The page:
Language — the words we use to express ourselves can be concise or overly confusing. Everyone is basically familiar with the idea of marriage vows. We all know they are interpreted to mean that we will stick with that other person come hell or high water, through good times and bad, and be faithful to them. At one ceremony I had, I always think I might have been jinxing myself from the get-go. Turned out he didn’t honor any of them. In this ceremony, though, the words used, in part, were, “Cleave ye only to each other as long as you both shall live.”
Language. Cleave not only means to cling to one another but also to cut apart. Funny how they don’t use that phrase anymore
But it goes a long way to exemplify the importance of using the right words when attempting to communicate.
According to Robin Marantz Henig, “The English language has 112 words for deception, according to one count, each with a different shade of meaning: collusion, fakery, malingering, self-deception, confabulation, prevarication, exaggeration, denial. Some languages have innumerable The Inuit have 47 words for snow. Tamil is an official language of the sovereign nations of Sri Lanka and Singapore. They have fifty-plus words for love. English has love, like, adore, infatuated all more or less defined by words like ‘a lot’ or ‘unconditionally.’
Language is full of descriptive words. Beyond the ‘making story,’ we have a wealth of ways to bring actions and locale alive — it is one of the best parts about being a writer. We get to play with words. Best sandbox ever! Above, I asked about your least favorite words. My least favorite word is VERY. Mark Twain once said, “Substitute ‘damn’ every time you’re inclined to write ‘very;’ your editor will delete it and the writing will be just as it should be.”
Why say ‘very bad’ when you can say atrocious? Don’t say ‘very poor’ — say destitute. Very is a very, very, very poor word to use!
As writers, our job is to communicate. Regardless of the type of writing, if we fail to impart the concept we are trying to describe or explain, then we fail. Given the vast number of cultures, religions, and lifestyles that may or may not perceive any scenario as you or I might, language becomes even more important.
So what got me on this latest ‘wordy’ kick? I’m two-thirds of the way through a book named The Dictionary of Lost Words: A Novel
by Pip Williams. This is following mid-step my reading History in English Words by Owen Barfield. I’ve always had a love of words: where they came from, how we use them, why use one and not another. My grandmother once said I’d grow up to be a lexicologist or an etymologist. I told her I wanted to be a writer. (and I thought bugs were creepy.) Not an entomologist, she had explained before saying that good writers were both. Two days later, she handed me a notebook and a dictionary.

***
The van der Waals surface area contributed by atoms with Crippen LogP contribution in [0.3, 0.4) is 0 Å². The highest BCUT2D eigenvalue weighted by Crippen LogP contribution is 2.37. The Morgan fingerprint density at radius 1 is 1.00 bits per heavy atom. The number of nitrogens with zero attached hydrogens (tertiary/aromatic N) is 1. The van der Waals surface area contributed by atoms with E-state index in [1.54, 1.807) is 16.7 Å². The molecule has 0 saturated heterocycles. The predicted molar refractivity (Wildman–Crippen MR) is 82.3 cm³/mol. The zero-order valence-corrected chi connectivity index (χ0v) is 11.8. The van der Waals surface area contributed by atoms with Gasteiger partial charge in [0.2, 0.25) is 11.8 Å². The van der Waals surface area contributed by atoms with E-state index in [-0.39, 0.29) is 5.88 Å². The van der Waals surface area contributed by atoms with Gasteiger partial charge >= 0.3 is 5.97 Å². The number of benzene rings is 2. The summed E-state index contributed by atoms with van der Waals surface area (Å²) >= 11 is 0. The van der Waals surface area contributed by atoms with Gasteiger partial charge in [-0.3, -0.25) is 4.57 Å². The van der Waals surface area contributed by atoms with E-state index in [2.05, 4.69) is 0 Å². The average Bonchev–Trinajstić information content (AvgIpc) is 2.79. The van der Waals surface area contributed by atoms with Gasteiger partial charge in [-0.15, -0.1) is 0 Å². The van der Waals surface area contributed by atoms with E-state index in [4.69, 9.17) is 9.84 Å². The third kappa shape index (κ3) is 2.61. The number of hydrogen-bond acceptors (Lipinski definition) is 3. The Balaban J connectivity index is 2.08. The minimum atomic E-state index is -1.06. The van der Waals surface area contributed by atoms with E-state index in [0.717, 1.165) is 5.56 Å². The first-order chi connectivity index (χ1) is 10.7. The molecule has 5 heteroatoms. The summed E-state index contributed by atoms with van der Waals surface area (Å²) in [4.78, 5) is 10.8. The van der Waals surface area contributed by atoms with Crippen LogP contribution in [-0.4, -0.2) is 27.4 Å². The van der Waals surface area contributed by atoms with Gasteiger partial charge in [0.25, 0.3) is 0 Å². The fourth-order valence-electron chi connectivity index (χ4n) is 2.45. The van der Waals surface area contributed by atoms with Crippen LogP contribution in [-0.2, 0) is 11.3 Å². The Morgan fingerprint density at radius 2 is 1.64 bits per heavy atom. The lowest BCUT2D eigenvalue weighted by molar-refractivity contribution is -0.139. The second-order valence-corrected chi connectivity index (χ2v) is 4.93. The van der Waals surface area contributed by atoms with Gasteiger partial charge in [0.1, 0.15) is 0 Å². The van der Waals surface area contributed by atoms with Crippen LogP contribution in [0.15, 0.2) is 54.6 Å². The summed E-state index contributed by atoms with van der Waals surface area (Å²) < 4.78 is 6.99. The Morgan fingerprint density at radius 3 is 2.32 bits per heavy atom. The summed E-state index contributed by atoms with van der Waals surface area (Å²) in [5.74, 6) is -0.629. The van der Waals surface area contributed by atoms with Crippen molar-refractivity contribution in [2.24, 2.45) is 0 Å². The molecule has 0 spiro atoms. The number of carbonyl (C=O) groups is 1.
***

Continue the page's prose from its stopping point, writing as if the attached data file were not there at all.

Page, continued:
Over the years she’d ask me what my latest favorite words were. She’d also ask me about words I thought were ‘important’ words or boring words or over-used words. She taught me how words spelled the same and pronounced the same but had different meanings were called homonyms. Book (to read) or book (a reservation) for example. Then she threw heteronyms my way. Just because (at the time) I was invalid, my excuse not to learn was invalid. She didn’t believe for one minute that such a minute issue should ever stop me from learning. She wasn’t finished. Then there were homophones.
These, it turned out were the tricky ones. These are the words people often mix up and use the wrong version. Your, you’re, and yore. Their, they’re and there. Rein, reign and rain. Two, to, and too.
I was hooked. My grandmother bought me many notebooks over the next few months. Then she said I needed to buy them. I was crestfallen. I had no money. “You’ll buy them with words,” she’d told me. “Lists of words. When you need a notebook, I’ll give you a list I want for the last page of the old notebook.” Colors beyond red, green, blue, etc.. Synonyms for hot or set or school. Later on, she’d have me write a description of something without saying what it was. Or having to describe a color/place/activity to someone who was blind. (As I spent almost a year unable to see, I always enjoyed those.)
She’d have me describe something. Once I spent over six months describing a simple wooden rocking chair. Then she’d tell me to write it again, but differently. Next, I’d have to write it from the perspective of a cat or a mouse or a mother holding a baby. Once, I had to write it from the perspective of that area on the crossbar I always seemed to miss when I dusted. Then from the chair itself. Over the months, that blasted chair grew a history. It developed a personality, had dreams, temper tantrums, and felt loss, grief. hunger and joy. [side note: I still have that rocking chair!]
Some of my favorite words? Myriad for sure – so many – like a meadow full of butterflies dancing to the song of the breeze. (That, and I love how it sounds!) Another is the word and because it links and keeps things/people/places and words together. And, due to my grandmother, in part, the word grand. So many meanings on multiple levels. That, and the fact that my children’s children call me simply, Grand. No Grandma or Nana for me. How do I love being a grandmother, indeed, a great grandmother? It’s grand, simply grand!
My grandmother seeded my mind with a love of words. It’s still blooming.
I’m Fyndorian and Robin Moyer. I’m also Great-grams, Grand, Mom, and Hubby’s other half. Beyond these, there is a space, a fathomless well of unsprung thoughts that exists inside me. I write to pull forth the words; grasp and yank them screaming or dancing, from deep within, and set them free upon the page. Cut me: I bleed ink. This, this is why I write, for if I didn’t, then I shouldn’t be alive at all. Writer, poet, author of seven books with four more in progress. My company, Wynwidyn Press, hits the ten-year mark later this spring.